Tuesday, September 02, 2008

Emerging search patterns on learning resources

I am hugely inspired by the stuff from J.Feinberg and D.Millen, especially by the studies that they've done on doger, the IBM internal social bookmarking service. I must admit, though, that I had missed on it a bit, I cannot believe! Anyway..

This paper is really interesting, Social bookmarking and exploratory search (2007), not least for the reason that it offers a very interesting, almost similar study design that I am planning on my log files and search pattern analysis on the MELT portal. (Great minds think a like ;p yeah, right..)

The study design is a field study of a social bookmakring service in a large corporate (IBM) with quantitative data (click level analyses of log files and boomarking data) and qualitative data like interviews.

And, this is the data that I collect for my study (Table 1). Quite simlar!

They use a categorisation of search that I will adapt to my usage:
  • Community browsing (Examining bookmarks created by the community. In my case these could be lists of most boomarked items, travel well; tags; other people Favourites)
  • Personal search (Looking for bookmarks from one's own personal collecction of bookmarks)
  • Explicit search (Explicit search using traditional search box)
A few days ago I looked at the first logs from Melt. Here is the run-down. I have not used the same types of searches, but I will explore them for the later usage. But basically what you can see:

There were 512 search events:
  • 41% Explicit searches (adv. search)
  • 34% Community browsing (tagcloud)
  • 25% browsing categories
What was called "click-through" in this paper is when the particular navigation path resulted in a page view. This is what I call view resources. We can see that there were 538 page views, which implies that most likely users have clicked on more than one resource as a result of a search.
  • 74% of resources were viewed in search result list (srl), this means that they were results from advanced search and browsing categories

  • 20% of resources were viewed as a result of community browsing (e.g. tagcloud, lists)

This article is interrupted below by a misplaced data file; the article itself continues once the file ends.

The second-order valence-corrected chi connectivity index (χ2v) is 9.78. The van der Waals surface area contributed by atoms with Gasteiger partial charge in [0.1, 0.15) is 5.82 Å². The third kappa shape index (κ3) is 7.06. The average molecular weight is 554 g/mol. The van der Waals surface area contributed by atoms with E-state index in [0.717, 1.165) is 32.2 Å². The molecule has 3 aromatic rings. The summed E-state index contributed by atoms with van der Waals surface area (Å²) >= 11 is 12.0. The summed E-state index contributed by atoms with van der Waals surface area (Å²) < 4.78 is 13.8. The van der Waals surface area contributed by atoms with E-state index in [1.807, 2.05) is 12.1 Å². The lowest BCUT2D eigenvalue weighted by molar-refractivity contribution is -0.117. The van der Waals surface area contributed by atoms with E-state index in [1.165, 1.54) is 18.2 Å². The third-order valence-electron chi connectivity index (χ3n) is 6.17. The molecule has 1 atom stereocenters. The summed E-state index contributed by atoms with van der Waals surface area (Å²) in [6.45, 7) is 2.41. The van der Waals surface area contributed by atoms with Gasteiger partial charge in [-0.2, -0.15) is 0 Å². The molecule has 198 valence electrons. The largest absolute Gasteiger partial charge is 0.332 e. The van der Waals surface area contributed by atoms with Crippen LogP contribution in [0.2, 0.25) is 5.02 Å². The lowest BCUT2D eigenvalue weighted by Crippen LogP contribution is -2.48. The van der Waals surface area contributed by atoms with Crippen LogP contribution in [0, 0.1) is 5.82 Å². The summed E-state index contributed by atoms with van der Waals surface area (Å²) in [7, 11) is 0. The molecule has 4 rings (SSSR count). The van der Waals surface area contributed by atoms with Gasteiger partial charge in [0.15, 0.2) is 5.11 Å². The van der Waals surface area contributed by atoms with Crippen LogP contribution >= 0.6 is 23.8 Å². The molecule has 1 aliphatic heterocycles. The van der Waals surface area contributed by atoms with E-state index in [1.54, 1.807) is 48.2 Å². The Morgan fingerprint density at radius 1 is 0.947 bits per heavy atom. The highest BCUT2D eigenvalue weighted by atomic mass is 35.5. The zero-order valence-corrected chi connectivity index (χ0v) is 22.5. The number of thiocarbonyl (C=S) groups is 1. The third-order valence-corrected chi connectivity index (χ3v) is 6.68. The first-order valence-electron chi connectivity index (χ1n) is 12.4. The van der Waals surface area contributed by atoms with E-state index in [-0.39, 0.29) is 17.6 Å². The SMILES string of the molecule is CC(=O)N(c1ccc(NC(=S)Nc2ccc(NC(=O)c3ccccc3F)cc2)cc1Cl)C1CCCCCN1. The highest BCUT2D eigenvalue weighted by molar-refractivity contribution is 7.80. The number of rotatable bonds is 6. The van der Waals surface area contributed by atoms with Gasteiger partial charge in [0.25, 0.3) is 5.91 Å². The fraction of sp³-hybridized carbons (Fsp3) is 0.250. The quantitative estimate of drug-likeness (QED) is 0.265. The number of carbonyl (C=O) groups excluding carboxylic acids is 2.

• 5% of of resources were viewed as a result of personal search (e.g. in Favourites)

How many searches resulted in viewing resources? I have to verify this
  • 85% of explicit searches and browsing categories
  • 65% of Community browsing (tag cloud and lists)
Millen et al. 2007 speculate that in their study, the a higher click-through rate indicates a more purposeful searching, whereas the community browsing was used more as an exploratrory search activity. I will need to keep my attention on this and whether I can make similar conclusions.

Most likely, anyway, I do not use click-through as an indication of intenet of using a learning resources, what I find most interesting in my study will be how many of the search activities result in a bookmark and/or rating. That is much cooler in my mind than viewing the page. Actually, I've noticed that in our system users view resources a lot, but they do not necessarily show any further interest on them.

That is why I use both implicit and explicit Interest Indicators. By Interest Indicators I mean Explicit Interest Indicators like ratings as a subjective relevance judgment on a given learning content, Marking Interest Indicators like bookmarks and tags on educational content, and Navigational Interest Indicators such as time spent on evaluating the metadata of educational resources, as well as Repetition Interest Indicators as categorised by Claypool, et al., 2001.

In this small study we can see that 19% of viewed resources ended up in users' Favourites. Again, ratings were much less, only about 6% of viewed resources ended up being rated. In the study from IBM system, they had 34-39% as high click-through. Will be keeping my eye on that.

My advisor asked me whether I could find search patterns in my logs. I think I could. In this paper (Millen et al. 2007) they do that :) and here is how: "Looking for Patterns using Cluster Analysis"
To better see the patterns of use, we performed a cluster analysis (K-means) for the different types of search activities. We first normalized the use data for each end-user by computing the percentage of each search type (i.e., community, person, topic, personal, and explicit search). The K- means cluster analysis is then performed, which finds related groups of users with
similar distributions of the five search activities. The resulting cluster solution, shown in Table 4, shows the average percentage of item type for each of four easily interpretable clusters.
Should not be too hard :)

Millen, D., Yang, M., Whittaker, S., Feinberg, J., Social bookmarking and exploratory search (2007). In L. Bannon, I. Wagner, C. Gutwin, R. Harper, and K. Schmidt (eds.).
ECSCW’07: Proceedings of the Tenth European Conference on Computer Supported Cooperative. Work, 24-28 September 2007, Limerick, Ireland

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